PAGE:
While the bill excluded half-bloods and Indians already living in white communities, they went "underground" to escape persecution. No Indians were listed in late 19th and early 20th century censuses for Escambia County. People of Indian descent were forced into the white or black communities by appearance, and officially, in terms of records, "disappeared". It was a pattern repeated in many Southern settlements. Children of white fathers and Indian mothers were not designated as Indian in the late 19th century, whereas children of blacks or mulattos were classified within the black community, related to laws during the slavery years.[14]

Pensacola Beach outlines the Santa Rosa barrier island and offers visitors two very different beach experiences. On the Gulf side, visitors are treated to unparalleled Gulf Coast views, as well as a powdery white shoreline and emerald waters. The soft sands that ribbon the Santa Rosa Sound side of the island are popular among families since they offer gentle waves and access to a boardwalk filled with fun shops and restaurants. 


It’s Saturday evening in Pensacola, Fla. Past the shops and eateries that line Palafox Street downtown, a wedding reception fills one of several restored historical buildings with light and laughter. Guests spill out onto the sidewalk, while out back couples dance on a terrace overlooking Pensacola Bay. Fireworks burst against the starry sky; they’re set off at the nearby stadium after every home game, win or lose, played by the Blue Wahoos, the city’s minor-league baseball team. There’s a quieter, more romantic vibe as I skirt the wharf and stroll pass the boats. On the deck of one sailboat, lovers slow-dance in the shadows to Ed Sheeran’s “Perfect.”
The resurgence of Pensacola’s downtown in the past few years means several old factories and warehouses near the bay got spruced up and repurposed. One of these was a former box factory, which has been converted into the 14New World Inn. 14New World Inn Google Map: 600 S. Palafox St. Website: https://skopelosatnewworld.com/stay/about-new-world/ 850-432-4111 It also houses Skopelos, a gourmet restaurant. Each room in this upscale hotel is decorated differently and named for a figure from Pensacola’s rich history. The most popular, according to manager Amanda Kirk-Pennington, is the Rachel and Andrew Jackson suite, a favorite of newlyweds, with its California king bed, antique writing desk and separate lounge area. Other rooms — especially those on the second floor — look out onto the waterfront, such as the Vicente Sebastián Pintado, named for a Spanish surveyor who in the early 1800s drew up the plan for Pensacola’s streets. But, um, beware: “We do have a reputation for being haunted,” Kirk-Pennington says. “You’ll hear doors opening or doorknobs that’ll shake. We recently had a guest call down and say things were shaking in his room. But it’s all very benign,” she assures me. “The building is 120 years old, so it stands to reason it would have some quirks.”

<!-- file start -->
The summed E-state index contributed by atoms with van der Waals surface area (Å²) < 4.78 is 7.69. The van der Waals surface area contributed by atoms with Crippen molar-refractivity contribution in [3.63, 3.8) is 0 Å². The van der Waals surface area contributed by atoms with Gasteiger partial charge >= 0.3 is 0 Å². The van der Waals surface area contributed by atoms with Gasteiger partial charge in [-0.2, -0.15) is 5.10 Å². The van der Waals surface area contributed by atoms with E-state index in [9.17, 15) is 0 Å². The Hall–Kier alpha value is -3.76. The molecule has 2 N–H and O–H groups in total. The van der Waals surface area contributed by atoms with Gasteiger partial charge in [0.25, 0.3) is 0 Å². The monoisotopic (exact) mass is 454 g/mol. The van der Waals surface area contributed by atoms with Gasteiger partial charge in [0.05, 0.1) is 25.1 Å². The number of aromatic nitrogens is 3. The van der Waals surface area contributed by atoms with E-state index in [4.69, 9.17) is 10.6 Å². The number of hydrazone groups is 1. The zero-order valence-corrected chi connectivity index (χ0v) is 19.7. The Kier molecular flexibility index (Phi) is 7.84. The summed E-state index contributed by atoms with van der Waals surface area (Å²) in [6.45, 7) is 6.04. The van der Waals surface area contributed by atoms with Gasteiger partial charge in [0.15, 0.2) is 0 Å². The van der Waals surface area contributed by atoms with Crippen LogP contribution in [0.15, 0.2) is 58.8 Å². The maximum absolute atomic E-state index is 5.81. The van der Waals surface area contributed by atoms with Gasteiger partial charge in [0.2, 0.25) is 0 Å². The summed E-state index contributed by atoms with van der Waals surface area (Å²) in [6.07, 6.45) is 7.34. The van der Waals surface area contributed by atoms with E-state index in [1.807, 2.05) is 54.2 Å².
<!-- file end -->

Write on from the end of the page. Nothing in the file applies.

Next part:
Browse the array of local art at the Artworks Studio & Gallery. There’s jewelry, pottery, canvas works and more on display. The quaint little shop has much to offer, even if you’re on a budget. Meet some artists and admire their work. It’s an ideal place to find some souvenirs and mementos of your vacation. You can even sign up for a painting class if you like the idea of learning. Take a break out of the hot sun, or spend an enjoyable time on a rainy day. If you take the art class, it’s more affordable than many beach activities.
For more than 30 years the Pensacola Beach Chamber of Commerce has been a leading voice for business on Santa Rosa Island.  Our membership of 200+ businesses is diverse and representative of our community.   Governed by a Board of Directors of local business leaders, we represent a variety of industries, business size and geographic locations, not restricted to beach-bound locations.  Advocacy is the cornerstone of our Chamber and is why we are growing in our role of influence. The Pensacola Beach Chamber of Commerce is a strong proponent of local economic growth and serves as a platform through which our members and the community can thrive. The PBCC is a voluntary partnership of business and professional people, working in unison to create a healthy economy and improve the quality of life for individuals on Pensacola Beach. The Chamber exists to strengthen, enhance and encourage the prosperity of existing business and the development of new ones.  As your Chamber strives to accomplish these goals, it plays many roles: economic developer, tourist information center, business spokesperson, economic counselor and public relations practitioner. HOW CAN WE HELP YOU THRIVE THIS YEAR?

Churches in Pensacola include: Saint Pauls Church (A), Science Bay Church (B), Allen Chapel African Methodist Episcopal Church (C), Spoken Word Church-Apostolic Faith (D), Brentwood Assembly of God (E), East Side Assembly of God Church (F), Pace Assembly of God Church (G), Bahai Faith (H), Antioch Missionary Baptist Church (I). Display/hide their locations on the map


As of the census[7] of 2010, there were 51,923 people, 23,600 households, and 14,665 families residing in the city, and 402,000 people in the Pensacola MSA. The population density was 2,303.5 people per square mile (956.8/km²). There were 26,848 housing units at an average density of 1,189.4 per square mile (459.2/km²). The racial makeup of the city is 66.3% White, 28.0% African American, 2.0% Asian, 0.6% Native American, 0.1% Pacific Islander, 2.3% from two or more races. 3.3% are Hispanic or Latino of any race.